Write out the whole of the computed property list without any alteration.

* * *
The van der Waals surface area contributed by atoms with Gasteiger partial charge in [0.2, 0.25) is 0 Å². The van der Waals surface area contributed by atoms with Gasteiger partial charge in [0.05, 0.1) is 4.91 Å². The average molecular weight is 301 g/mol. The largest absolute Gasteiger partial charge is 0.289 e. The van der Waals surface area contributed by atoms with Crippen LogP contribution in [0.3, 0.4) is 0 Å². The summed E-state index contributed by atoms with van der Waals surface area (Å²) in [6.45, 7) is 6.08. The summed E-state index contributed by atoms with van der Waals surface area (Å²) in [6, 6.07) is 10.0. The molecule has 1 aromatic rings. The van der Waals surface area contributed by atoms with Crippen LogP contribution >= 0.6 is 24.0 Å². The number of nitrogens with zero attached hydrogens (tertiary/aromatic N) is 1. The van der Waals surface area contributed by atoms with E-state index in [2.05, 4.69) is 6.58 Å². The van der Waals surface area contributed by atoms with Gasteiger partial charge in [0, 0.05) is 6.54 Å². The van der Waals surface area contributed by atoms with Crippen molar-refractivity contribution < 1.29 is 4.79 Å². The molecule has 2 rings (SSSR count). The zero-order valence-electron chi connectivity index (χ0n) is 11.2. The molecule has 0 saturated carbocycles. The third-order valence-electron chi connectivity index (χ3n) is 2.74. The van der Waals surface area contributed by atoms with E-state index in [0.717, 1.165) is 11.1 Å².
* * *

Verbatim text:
The van der Waals surface area contributed by atoms with Gasteiger partial charge in [0.2, 0.25) is 0 Å². The van der Waals surface area contributed by atoms with Gasteiger partial charge in [0.05, 0.1) is 4.91 Å². The average molecular weight is 301 g/mol. The largest absolute Gasteiger partial charge is 0.289 e. The van der Waals surface area contributed by atoms with Crippen LogP contribution in [0.3, 0.4) is 0 Å². The summed E-state index contributed by atoms with van der Waals surface area (Å²) in [6.45, 7) is 6.08. The summed E-state index contributed by atoms with van der Waals surface area (Å²) in [6, 6.07) is 10.0. The molecule has 1 aromatic rings. The van der Waals surface area contributed by atoms with Crippen LogP contribution >= 0.6 is 24.0 Å². The number of nitrogens with zero attached hydrogens (tertiary/aromatic N) is 1. The van der Waals surface area contributed by atoms with E-state index in [2.05, 4.69) is 6.58 Å². The van der Waals surface area contributed by atoms with Gasteiger partial charge in [0, 0.05) is 6.54 Å². The van der Waals surface area contributed by atoms with Crippen molar-refractivity contribution < 1.29 is 4.79 Å². The molecule has 2 rings (SSSR count). The zero-order valence-electron chi connectivity index (χ0n) is 11.2. The molecule has 0 saturated carbocycles. The third-order valence-electron chi connectivity index (χ3n) is 2.74. The van der Waals surface area contributed by atoms with E-state index in [0.717, 1.165) is 11.1 Å².